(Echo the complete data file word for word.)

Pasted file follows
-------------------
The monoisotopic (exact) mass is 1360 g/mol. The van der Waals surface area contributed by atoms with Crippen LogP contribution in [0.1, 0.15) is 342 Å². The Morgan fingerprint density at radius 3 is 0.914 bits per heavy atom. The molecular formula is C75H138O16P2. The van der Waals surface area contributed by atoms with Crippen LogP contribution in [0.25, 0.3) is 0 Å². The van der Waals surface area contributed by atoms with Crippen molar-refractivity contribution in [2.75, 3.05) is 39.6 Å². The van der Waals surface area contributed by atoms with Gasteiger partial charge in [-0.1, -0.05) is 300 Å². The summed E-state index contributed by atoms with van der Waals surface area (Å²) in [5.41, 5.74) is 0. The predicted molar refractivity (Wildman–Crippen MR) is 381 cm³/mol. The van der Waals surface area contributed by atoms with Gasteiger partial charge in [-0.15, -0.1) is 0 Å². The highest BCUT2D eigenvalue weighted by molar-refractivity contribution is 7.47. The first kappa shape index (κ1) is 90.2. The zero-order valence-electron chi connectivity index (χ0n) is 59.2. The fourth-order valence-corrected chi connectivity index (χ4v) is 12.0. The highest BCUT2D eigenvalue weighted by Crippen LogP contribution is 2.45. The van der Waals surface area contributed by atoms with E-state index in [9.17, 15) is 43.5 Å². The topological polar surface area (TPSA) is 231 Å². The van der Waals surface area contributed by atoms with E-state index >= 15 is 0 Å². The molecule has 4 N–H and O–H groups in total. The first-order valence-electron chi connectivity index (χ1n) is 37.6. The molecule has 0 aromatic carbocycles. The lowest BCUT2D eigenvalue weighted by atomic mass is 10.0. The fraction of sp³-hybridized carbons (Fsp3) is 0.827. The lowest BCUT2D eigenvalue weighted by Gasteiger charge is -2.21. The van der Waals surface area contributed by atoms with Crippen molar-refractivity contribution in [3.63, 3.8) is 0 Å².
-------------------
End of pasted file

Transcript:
The monoisotopic (exact) mass is 1360 g/mol. The van der Waals surface area contributed by atoms with Crippen LogP contribution in [0.1, 0.15) is 342 Å². The Morgan fingerprint density at radius 3 is 0.914 bits per heavy atom. The molecular formula is C75H138O16P2. The van der Waals surface area contributed by atoms with Crippen LogP contribution in [0.25, 0.3) is 0 Å². The van der Waals surface area contributed by atoms with Crippen molar-refractivity contribution in [2.75, 3.05) is 39.6 Å². The van der Waals surface area contributed by atoms with Gasteiger partial charge in [-0.1, -0.05) is 300 Å². The summed E-state index contributed by atoms with van der Waals surface area (Å²) in [5.41, 5.74) is 0. The predicted molar refractivity (Wildman–Crippen MR) is 381 cm³/mol. The van der Waals surface area contributed by atoms with Gasteiger partial charge in [-0.15, -0.1) is 0 Å². The highest BCUT2D eigenvalue weighted by molar-refractivity contribution is 7.47. The first kappa shape index (κ1) is 90.2. The zero-order valence-electron chi connectivity index (χ0n) is 59.2. The fourth-order valence-corrected chi connectivity index (χ4v) is 12.0. The highest BCUT2D eigenvalue weighted by Crippen LogP contribution is 2.45. The van der Waals surface area contributed by atoms with E-state index in [9.17, 15) is 43.5 Å². The topological polar surface area (TPSA) is 231 Å². The van der Waals surface area contributed by atoms with E-state index >= 15 is 0 Å². The molecule has 4 N–H and O–H groups in total. The first-order valence-electron chi connectivity index (χ1n) is 37.6. The molecule has 0 aromatic carbocycles. The lowest BCUT2D eigenvalue weighted by atomic mass is 10.0. The fraction of sp³-hybridized carbons (Fsp3) is 0.827. The lowest BCUT2D eigenvalue weighted by Gasteiger charge is -2.21. The van der Waals surface area contributed by atoms with Crippen molar-refractivity contribution in [3.63, 3.8) is 0 Å².